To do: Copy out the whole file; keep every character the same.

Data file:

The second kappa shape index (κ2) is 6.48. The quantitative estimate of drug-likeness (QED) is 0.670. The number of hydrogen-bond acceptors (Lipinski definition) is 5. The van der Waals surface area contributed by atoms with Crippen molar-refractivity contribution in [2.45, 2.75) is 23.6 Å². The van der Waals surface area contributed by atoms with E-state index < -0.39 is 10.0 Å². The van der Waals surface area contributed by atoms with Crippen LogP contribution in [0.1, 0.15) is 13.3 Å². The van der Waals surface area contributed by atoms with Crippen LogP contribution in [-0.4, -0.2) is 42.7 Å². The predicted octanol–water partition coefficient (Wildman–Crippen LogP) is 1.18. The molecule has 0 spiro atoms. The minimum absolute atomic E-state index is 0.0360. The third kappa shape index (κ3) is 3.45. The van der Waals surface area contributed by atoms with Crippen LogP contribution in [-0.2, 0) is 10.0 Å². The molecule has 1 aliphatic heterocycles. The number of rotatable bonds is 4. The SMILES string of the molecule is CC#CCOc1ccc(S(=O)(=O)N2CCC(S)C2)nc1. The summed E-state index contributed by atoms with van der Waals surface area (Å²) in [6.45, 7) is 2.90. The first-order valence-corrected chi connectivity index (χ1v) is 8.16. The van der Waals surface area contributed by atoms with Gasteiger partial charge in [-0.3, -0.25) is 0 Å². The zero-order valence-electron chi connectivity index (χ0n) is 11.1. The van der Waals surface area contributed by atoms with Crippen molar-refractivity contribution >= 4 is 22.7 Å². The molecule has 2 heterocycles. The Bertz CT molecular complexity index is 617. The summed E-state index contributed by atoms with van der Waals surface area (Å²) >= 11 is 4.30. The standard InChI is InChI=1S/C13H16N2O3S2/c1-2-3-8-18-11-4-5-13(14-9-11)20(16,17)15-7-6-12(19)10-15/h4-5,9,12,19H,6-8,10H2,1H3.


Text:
The second kappa shape index (κ2) is 6.48. The quantitative estimate of drug-likeness (QED) is 0.670. The number of hydrogen-bond acceptors (Lipinski definition) is 5. The van der Waals surface area contributed by atoms with Crippen molar-refractivity contribution in [2.45, 2.75) is 23.6 Å². The van der Waals surface area contributed by atoms with E-state index < -0.39 is 10.0 Å². The van der Waals surface area contributed by atoms with Crippen LogP contribution in [0.1, 0.15) is 13.3 Å². The van der Waals surface area contributed by atoms with Crippen LogP contribution in [-0.4, -0.2) is 42.7 Å². The predicted octanol–water partition coefficient (Wildman–Crippen LogP) is 1.18. The molecule has 0 spiro atoms. The minimum absolute atomic E-state index is 0.0360. The third kappa shape index (κ3) is 3.45. The van der Waals surface area contributed by atoms with Crippen LogP contribution in [-0.2, 0) is 10.0 Å². The molecule has 1 aliphatic heterocycles. The number of rotatable bonds is 4. The SMILES string of the molecule is CC#CCOc1ccc(S(=O)(=O)N2CCC(S)C2)nc1. The summed E-state index contributed by atoms with van der Waals surface area (Å²) in [6.45, 7) is 2.90. The first-order valence-corrected chi connectivity index (χ1v) is 8.16. The van der Waals surface area contributed by atoms with Gasteiger partial charge in [-0.3, -0.25) is 0 Å². The zero-order valence-electron chi connectivity index (χ0n) is 11.1. The van der Waals surface area contributed by atoms with Crippen molar-refractivity contribution >= 4 is 22.7 Å². The molecule has 2 heterocycles. The Bertz CT molecular complexity index is 617. The summed E-state index contributed by atoms with van der Waals surface area (Å²) >= 11 is 4.30. The standard InChI is InChI=1S/C13H16N2O3S2/c1-2-3-8-18-11-4-5-13(14-9-11)20(16,17)15-7-6-12(19)10-15/h4-5,9,12,19H,6-8,10H2,1H3.